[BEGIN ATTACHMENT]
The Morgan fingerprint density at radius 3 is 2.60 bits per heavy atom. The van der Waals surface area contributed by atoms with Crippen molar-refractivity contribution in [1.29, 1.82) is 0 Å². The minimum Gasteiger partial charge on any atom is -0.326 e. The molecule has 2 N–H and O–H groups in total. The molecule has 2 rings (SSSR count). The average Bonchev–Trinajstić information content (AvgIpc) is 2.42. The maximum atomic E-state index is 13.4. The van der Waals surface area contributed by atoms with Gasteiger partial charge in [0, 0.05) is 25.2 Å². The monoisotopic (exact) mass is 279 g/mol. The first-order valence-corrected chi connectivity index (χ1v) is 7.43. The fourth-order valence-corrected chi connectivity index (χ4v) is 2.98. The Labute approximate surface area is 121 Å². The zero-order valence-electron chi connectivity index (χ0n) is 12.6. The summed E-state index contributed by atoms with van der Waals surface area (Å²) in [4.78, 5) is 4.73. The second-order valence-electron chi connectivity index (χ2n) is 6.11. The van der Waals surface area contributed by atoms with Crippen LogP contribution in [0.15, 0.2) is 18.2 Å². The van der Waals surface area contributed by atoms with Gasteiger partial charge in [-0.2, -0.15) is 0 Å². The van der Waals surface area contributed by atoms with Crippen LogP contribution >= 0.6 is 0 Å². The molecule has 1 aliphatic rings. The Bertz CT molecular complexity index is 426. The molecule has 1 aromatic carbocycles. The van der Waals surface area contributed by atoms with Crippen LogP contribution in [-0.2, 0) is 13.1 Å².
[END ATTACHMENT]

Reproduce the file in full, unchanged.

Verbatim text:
The Morgan fingerprint density at radius 3 is 2.60 bits per heavy atom. The van der Waals surface area contributed by atoms with Crippen molar-refractivity contribution in [1.29, 1.82) is 0 Å². The minimum Gasteiger partial charge on any atom is -0.326 e. The molecule has 2 N–H and O–H groups in total. The molecule has 2 rings (SSSR count). The average Bonchev–Trinajstić information content (AvgIpc) is 2.42. The maximum atomic E-state index is 13.4. The van der Waals surface area contributed by atoms with Gasteiger partial charge in [0, 0.05) is 25.2 Å². The monoisotopic (exact) mass is 279 g/mol. The first-order valence-corrected chi connectivity index (χ1v) is 7.43. The fourth-order valence-corrected chi connectivity index (χ4v) is 2.98. The Labute approximate surface area is 121 Å². The zero-order valence-electron chi connectivity index (χ0n) is 12.6. The summed E-state index contributed by atoms with van der Waals surface area (Å²) in [4.78, 5) is 4.73. The second-order valence-electron chi connectivity index (χ2n) is 6.11. The van der Waals surface area contributed by atoms with Crippen LogP contribution in [0.15, 0.2) is 18.2 Å². The van der Waals surface area contributed by atoms with Gasteiger partial charge in [-0.2, -0.15) is 0 Å². The van der Waals surface area contributed by atoms with Crippen LogP contribution >= 0.6 is 0 Å². The molecule has 1 aliphatic rings. The Bertz CT molecular complexity index is 426. The molecule has 1 aromatic carbocycles. The van der Waals surface area contributed by atoms with Crippen LogP contribution in [-0.2, 0) is 13.1 Å².